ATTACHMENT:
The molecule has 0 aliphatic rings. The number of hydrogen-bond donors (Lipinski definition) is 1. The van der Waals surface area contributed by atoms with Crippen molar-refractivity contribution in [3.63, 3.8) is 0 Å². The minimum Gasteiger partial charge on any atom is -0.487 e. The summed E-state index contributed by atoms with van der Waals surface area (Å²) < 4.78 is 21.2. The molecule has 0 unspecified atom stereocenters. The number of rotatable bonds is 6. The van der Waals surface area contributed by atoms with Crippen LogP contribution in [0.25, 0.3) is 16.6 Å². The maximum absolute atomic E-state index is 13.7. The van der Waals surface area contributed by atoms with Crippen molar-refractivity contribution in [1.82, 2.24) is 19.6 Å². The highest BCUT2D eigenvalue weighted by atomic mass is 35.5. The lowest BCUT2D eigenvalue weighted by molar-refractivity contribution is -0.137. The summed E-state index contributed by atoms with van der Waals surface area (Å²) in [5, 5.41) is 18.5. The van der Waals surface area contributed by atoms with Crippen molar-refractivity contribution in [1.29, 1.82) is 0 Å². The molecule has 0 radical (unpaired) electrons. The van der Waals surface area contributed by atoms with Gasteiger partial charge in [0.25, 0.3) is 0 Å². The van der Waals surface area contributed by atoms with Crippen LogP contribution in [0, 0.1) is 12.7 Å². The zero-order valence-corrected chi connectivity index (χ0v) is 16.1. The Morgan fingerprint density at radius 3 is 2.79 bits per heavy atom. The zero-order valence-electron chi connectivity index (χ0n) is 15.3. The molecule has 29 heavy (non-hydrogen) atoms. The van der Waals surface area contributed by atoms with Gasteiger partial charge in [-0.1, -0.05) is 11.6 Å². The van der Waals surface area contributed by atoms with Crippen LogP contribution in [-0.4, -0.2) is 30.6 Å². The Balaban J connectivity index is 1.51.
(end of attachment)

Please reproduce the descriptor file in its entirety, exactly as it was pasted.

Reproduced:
The molecule has 0 aliphatic rings. The number of hydrogen-bond donors (Lipinski definition) is 1. The van der Waals surface area contributed by atoms with Crippen molar-refractivity contribution in [3.63, 3.8) is 0 Å². The minimum Gasteiger partial charge on any atom is -0.487 e. The summed E-state index contributed by atoms with van der Waals surface area (Å²) < 4.78 is 21.2. The molecule has 0 unspecified atom stereocenters. The number of rotatable bonds is 6. The van der Waals surface area contributed by atoms with Crippen LogP contribution in [0.25, 0.3) is 16.6 Å². The maximum absolute atomic E-state index is 13.7. The van der Waals surface area contributed by atoms with Crippen molar-refractivity contribution in [1.82, 2.24) is 19.6 Å². The highest BCUT2D eigenvalue weighted by atomic mass is 35.5. The lowest BCUT2D eigenvalue weighted by molar-refractivity contribution is -0.137. The summed E-state index contributed by atoms with van der Waals surface area (Å²) in [5, 5.41) is 18.5. The van der Waals surface area contributed by atoms with Crippen molar-refractivity contribution in [1.29, 1.82) is 0 Å². The molecule has 0 radical (unpaired) electrons. The van der Waals surface area contributed by atoms with Gasteiger partial charge in [0.25, 0.3) is 0 Å². The van der Waals surface area contributed by atoms with Crippen LogP contribution in [0, 0.1) is 12.7 Å². The zero-order valence-corrected chi connectivity index (χ0v) is 16.1. The Morgan fingerprint density at radius 3 is 2.79 bits per heavy atom. The zero-order valence-electron chi connectivity index (χ0n) is 15.3. The molecule has 29 heavy (non-hydrogen) atoms. The van der Waals surface area contributed by atoms with Gasteiger partial charge in [-0.1, -0.05) is 11.6 Å². The van der Waals surface area contributed by atoms with Crippen LogP contribution in [-0.4, -0.2) is 30.6 Å². The Balaban J connectivity index is 1.51.